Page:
Paper and Parchment: Historical Sketches

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Ward and Downey, 1890 - Parchment - 335 pages
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Page 287 - The longer I live, the more I am certain that the great difference between men, between the feeble and the powerful, the great and the insignificant, is energy — invincible determination ; a purpose once fixed and then death or victory. That quality will do anything that can be done in this world, and no talents, no circumstances, no opportunities, will make a two-legged creature a man without it.
Page 281 - Produce ! Produce ! Were it but the pitifullest infinitesimal fraction of a Product, produce it in God's name ! 'Tis the utmost thou hast in thee; out with it then. Up, up ! Whatsoever thy hand findeth to do, do it with thy whole might. Work while it is called To-day, for the Night cometh wherein no man can work.
Page 202 - Whole fleets had been cast away. Large mansions had been blown down. One prelate had been buried beneath the ruins of his palace. London and Bristol had presented the appearance of cities just sacked. Hundreds of families were still in mourning. The prostrate trunks of large trees, and the ruins of houses, still attested, in all the southern counties, the fury of the blast.
Page 281 - I said ; for, properly speaking, all true Work is Religion : and whatsoever Religion is not Work may go and dwell among the Brahmins, Antinomians, Spinning Dervishes, or where it will ; with me it shall have no harbour. Admirable was that of the old Monks, ' Laborare est Orare, Work is Worship.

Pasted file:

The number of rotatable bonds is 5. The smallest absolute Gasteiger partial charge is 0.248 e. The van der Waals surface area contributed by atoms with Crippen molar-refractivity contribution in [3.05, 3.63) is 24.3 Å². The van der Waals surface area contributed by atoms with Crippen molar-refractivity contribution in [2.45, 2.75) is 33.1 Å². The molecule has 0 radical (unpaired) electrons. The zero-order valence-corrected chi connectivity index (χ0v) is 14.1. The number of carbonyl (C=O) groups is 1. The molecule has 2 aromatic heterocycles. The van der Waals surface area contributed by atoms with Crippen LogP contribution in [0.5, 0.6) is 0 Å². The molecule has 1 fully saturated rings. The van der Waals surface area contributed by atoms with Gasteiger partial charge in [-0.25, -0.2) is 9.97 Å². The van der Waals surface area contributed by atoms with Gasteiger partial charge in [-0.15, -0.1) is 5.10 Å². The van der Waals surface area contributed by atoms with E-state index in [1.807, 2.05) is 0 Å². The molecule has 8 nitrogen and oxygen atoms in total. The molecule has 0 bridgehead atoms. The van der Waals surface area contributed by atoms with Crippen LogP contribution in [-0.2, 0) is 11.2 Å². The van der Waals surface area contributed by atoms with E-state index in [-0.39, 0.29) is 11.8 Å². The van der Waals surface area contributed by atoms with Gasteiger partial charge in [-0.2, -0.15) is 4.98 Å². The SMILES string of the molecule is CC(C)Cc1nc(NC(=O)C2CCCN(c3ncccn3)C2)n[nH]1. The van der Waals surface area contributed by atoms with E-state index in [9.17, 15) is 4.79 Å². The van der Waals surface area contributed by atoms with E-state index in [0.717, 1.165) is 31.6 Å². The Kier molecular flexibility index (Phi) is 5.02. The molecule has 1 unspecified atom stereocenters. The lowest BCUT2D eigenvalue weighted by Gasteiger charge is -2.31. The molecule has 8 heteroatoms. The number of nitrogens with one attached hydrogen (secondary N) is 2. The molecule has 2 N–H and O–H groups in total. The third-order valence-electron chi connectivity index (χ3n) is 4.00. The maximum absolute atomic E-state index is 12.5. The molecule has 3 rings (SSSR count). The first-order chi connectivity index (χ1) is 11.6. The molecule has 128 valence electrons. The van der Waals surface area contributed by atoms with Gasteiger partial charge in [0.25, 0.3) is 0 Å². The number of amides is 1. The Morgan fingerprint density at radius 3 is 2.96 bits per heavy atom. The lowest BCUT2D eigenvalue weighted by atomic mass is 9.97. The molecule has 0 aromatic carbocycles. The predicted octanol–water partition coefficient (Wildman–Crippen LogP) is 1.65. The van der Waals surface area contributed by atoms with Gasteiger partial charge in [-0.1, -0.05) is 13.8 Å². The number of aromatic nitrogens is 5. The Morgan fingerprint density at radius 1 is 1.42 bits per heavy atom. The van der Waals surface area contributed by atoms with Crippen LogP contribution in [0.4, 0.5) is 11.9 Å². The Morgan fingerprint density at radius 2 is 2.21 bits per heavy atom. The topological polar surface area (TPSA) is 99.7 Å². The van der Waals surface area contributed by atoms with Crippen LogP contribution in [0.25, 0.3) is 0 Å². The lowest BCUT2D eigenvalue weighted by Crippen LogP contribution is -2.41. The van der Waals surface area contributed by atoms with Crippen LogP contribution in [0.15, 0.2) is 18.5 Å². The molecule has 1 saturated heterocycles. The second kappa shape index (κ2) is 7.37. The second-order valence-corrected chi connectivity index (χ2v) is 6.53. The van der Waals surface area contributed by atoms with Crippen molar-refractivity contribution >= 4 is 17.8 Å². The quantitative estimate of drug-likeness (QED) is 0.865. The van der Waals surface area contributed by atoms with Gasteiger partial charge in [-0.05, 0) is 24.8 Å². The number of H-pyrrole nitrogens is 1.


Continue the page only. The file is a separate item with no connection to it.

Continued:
Page 249 - I have heard one of the greatest geniuses this age has produced,* who had been trained up in all the polite studies of antiquity, assure me, upon his being obliged to search into several rolls and records, that notwithstanding such an employment was at first very dry and irksome to him, he at last took an incredible pleasure in it, and preferred it even to the reading of Virgil or Cicero.
Page 155 - The face of the Court was much changed in the change of the King; for King Charles was temperate, chaste, and serious; so that the fools and bawds, mimics and catamites of the former Court grew out of fashion; and the nobility and courtiers, who did not quite abandon their debaucheries, had yet that reverence to the King to retire into corners to practise them...
Page 12 - Society shall be to encourage the study and advance the knowledge of the history of English Law, especially by the publication of original documents and the reprinting or editing of works of sufficient rarity or importance.
Page 281 - Blessed is he who has found his work; let him ask no other blessedness. He has a work; a life-purpose; he has found it, and will follow it...
Page 145 - I still had an hour allowed me to play, and then I would steal into some hole or other to read. My father would have me learn Latin, and I was so apt that I outstripped my brothers who were at school, although my father's chaplain, that was my tutor was a pitiful dull fellow.
Page 201 - Addison spoke, not of a storm, but of the storm. The great tempest of November 1703, the only tempest which in our latitude has equalled the rage of a tropical hurricane, had left a dreadful recollection in the minds of all men.

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